Originally named the Chappaqua Historical Society and chartered through the NYS Department of Education, the Historical Society was founded in April 1966 on the 175th anniversary of the formation of the Town of New Castle. Exhibits were then set up at the Chappaqua Library. The first public meeting was on an afternoon in May, a Recollection Tea, at the First Congregational Church.

The first house tour, “An Afternoon in 18th Century Chappaqua,” was held on October 8, 1967 and attended by 600 visitors. Tours continued biennially until 1975. In July of 1968 the first “Antiques Fair” was held at Station Plaza and continued there every summer until 1980. Then it moved indoors to the Parish Hall of the Church of St. John and St. Mary. In the fall of 1981, it was moved again tolarger space in the Westorchard School, where it has since been held every November. The Chappaqua Antiques Show has now been held for over 45 years.

In October 1968, the Chappaqua Historical Society found a home – a Mini-Museum – in three tiny rooms rented for $25.00 monthly upstairs at the Holmes & Kennedy building, across from the Horace Greeley House. Members decorated the rooms and the Museum was opened to the public March 1, 1969. The ceiling in one room was so low it was difficult to stand up. In 1969 the Society’s permanent Charter was received from the State Department of Education.

With funds from memberships and the Chappaqua Antiques Shows, a Capital Fund was established in 1970 for the purpose of Acquisitions, Restorations and Future Building Needs. Gifts from members have subsequently been added.

The Society remained in the Mini-Museum until early 1971 when a 300 square foot space in the new Town Hall became available. (The Museum remained there until January 1985 – 14 years.) The Greeley Collection, purchased by the community in 1955 from Greeley Stahl, Horace Greeley’s great-grandson, for a museum, was then in a basement room in the High School. It was officially turned over to the Chappaqua Historical Society in 1970. A fund drive for $2,500 was necessary for the restoration of items in the Greeley Collection – Greeley’s desk and chair, the large oil portrait, busts of Greeley, pictures, etc.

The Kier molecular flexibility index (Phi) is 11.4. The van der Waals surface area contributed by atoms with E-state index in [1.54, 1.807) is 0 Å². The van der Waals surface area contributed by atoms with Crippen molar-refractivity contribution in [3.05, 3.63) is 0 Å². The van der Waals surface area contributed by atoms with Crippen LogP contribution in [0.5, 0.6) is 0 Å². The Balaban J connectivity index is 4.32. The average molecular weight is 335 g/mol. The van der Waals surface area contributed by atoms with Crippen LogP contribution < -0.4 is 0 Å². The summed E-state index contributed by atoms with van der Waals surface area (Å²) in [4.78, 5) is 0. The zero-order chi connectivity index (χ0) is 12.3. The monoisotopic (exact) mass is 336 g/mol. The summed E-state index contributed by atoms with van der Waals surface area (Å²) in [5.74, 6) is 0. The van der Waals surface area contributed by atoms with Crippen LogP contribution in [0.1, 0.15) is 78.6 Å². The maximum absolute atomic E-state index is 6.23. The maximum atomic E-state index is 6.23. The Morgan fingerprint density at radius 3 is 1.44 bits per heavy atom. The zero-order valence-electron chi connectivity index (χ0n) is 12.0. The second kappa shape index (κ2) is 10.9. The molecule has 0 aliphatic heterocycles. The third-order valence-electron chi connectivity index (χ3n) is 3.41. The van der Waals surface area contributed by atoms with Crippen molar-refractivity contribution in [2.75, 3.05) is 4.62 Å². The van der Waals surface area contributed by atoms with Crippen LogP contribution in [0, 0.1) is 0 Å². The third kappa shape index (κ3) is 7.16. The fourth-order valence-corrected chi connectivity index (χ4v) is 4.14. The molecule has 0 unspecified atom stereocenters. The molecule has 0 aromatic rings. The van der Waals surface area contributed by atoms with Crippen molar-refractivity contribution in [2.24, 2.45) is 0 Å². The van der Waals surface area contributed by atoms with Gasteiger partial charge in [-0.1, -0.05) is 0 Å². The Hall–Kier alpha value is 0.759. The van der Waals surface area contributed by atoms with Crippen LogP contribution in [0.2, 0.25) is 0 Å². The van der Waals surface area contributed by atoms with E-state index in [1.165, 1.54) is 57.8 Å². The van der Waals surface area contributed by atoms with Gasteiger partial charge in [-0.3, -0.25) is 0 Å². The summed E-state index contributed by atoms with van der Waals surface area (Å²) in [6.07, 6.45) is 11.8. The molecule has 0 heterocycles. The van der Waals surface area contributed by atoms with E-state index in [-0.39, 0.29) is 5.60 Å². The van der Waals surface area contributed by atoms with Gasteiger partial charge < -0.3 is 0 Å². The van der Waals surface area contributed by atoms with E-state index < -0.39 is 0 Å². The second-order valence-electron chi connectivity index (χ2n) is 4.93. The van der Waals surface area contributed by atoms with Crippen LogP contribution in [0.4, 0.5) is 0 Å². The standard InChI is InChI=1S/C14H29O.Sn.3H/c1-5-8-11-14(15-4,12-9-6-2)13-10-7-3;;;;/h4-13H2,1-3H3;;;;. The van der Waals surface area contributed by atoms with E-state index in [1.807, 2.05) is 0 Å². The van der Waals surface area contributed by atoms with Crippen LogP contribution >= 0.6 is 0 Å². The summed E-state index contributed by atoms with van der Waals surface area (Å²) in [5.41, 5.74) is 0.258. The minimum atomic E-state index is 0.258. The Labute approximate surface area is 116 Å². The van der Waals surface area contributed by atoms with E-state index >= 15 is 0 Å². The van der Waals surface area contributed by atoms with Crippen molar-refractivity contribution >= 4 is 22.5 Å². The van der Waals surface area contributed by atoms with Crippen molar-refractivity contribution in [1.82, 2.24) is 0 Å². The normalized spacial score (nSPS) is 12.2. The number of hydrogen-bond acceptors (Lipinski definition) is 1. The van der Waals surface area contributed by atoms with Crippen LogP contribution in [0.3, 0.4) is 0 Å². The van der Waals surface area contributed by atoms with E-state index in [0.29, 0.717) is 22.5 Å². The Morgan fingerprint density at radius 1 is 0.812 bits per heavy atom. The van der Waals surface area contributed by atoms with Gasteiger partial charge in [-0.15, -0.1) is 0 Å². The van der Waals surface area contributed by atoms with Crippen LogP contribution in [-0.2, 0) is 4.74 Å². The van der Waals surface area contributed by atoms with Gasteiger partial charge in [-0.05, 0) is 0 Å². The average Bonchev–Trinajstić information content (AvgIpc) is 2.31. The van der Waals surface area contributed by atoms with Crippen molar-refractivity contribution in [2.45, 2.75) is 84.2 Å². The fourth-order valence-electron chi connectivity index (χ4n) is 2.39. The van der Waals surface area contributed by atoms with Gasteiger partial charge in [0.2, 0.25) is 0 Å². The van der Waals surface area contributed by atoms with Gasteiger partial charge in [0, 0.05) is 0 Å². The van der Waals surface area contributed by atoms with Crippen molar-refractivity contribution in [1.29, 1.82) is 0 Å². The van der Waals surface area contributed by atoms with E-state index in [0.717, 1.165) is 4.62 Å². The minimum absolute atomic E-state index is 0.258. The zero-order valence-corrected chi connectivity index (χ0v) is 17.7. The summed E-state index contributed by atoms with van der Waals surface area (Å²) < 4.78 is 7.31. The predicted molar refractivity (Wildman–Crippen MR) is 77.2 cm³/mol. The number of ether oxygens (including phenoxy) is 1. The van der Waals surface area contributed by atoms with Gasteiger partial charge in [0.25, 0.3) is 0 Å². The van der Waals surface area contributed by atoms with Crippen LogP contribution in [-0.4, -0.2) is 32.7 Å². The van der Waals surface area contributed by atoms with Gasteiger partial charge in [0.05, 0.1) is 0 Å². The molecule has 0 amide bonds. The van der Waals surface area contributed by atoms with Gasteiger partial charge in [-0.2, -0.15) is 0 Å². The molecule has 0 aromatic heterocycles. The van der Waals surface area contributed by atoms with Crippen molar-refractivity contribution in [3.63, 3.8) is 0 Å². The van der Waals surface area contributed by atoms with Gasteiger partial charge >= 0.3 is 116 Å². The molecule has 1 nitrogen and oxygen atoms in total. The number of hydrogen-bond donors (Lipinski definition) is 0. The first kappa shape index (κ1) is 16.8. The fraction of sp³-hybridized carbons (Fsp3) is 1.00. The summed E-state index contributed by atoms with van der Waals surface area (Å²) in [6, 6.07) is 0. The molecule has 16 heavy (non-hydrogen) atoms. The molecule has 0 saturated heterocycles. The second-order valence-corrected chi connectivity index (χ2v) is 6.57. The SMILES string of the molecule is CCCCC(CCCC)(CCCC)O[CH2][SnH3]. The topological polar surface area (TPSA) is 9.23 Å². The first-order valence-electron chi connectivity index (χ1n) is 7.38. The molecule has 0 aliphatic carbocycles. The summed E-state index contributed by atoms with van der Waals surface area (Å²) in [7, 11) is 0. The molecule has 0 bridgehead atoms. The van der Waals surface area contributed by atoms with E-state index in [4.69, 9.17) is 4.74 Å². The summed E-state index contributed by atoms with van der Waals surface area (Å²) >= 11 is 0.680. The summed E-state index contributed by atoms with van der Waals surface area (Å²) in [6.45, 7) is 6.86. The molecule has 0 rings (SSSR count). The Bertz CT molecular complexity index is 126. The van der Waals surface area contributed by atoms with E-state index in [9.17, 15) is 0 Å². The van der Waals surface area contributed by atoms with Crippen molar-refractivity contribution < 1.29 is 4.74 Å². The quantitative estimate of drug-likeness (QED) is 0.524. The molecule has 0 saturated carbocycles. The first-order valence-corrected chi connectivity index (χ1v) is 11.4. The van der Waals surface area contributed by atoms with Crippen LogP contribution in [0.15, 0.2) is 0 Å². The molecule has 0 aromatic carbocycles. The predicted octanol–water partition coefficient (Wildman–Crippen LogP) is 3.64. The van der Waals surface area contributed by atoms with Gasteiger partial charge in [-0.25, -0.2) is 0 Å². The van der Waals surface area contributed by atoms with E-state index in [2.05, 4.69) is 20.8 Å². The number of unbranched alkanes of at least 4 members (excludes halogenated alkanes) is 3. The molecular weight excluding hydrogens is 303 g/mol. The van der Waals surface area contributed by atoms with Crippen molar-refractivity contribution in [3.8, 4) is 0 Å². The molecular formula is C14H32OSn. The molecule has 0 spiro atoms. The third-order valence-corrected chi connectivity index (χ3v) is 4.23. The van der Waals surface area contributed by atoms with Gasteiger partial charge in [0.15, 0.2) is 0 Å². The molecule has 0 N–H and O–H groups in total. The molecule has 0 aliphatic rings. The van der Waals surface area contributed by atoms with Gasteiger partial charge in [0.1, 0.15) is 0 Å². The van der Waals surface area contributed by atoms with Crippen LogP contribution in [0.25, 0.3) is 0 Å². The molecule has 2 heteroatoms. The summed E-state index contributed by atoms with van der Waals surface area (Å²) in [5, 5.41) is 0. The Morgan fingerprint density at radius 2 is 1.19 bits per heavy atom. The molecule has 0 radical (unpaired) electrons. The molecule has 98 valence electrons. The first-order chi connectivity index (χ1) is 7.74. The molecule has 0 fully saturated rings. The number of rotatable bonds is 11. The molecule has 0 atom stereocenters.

Renee Fell adjusting an exhibit at Banker’s Trust in the 1970s
Renee Fell adjusting an exhibit at Banker’s Trust in the 1970s

In 1976 the Threadneedle House on lower King Street was donated to the Historical Society. It was thought this would be the Society’s Museum, but it was not possible as the building could not meet state and local building codes. In the fall of 1981, the building was sold and the proceeds were placed in the Capital Fund to be used for another museum building.

The Endowment Fund was established with a $2,000 legacy from the estate of Ida Roselle Washburn, widow of Howard Washburn, a long-time Town Supervisor, for the purpose of maintenance and operation of the Society’s Museum.

In 1984 the name was officially changed from Chappaqua Historical Society to the New Castle Historical Society in order to express more effectively its role as a Historical Society for the entire town.

Due to lack of space in Town Hall, the Museum was moved in January of 1985 to a former classroom at Roaring Brook School. In July of that year, better space became available adjoining the Bell School for a nominal fee and remained there until 1990. Then temporary quarters were provided at the Horace Greeley High School until the Society found a permanent home.

The Society's first permanent headquarters at 312 King Street
The Society’s first permanent headquarters at 312 King Street

In early 1990, a home at 312 King Street became available. After many meetings with local and state officials, ownership was completed on February 25, 1991. Alterations were completed and the first permanent museum and headquarters after twenty-five years of existence was dedicated in September of 1992.

 

In 1998, after the local gift shop was closed, the New Castle Historical Society purchased Horace Greeley House. The society worked diligently to research the building, to document the reconstruction and to meet high standards of safety and historical accuracy. The restoration was under the direction of Stephen Tilly, architect, who specializes in historic preservation. The landscape has been restored under the guidance of Stephen Yarabeck of Hudson & Pacific Designs, Inc., historic landscape designers.

Roses on the fence
Roses on the fence

In September of 2000, the New Castle Historical Society dedicated the newly restored Horace Greeley House. The Museum and property have already become a central element in downtown Chappaqua.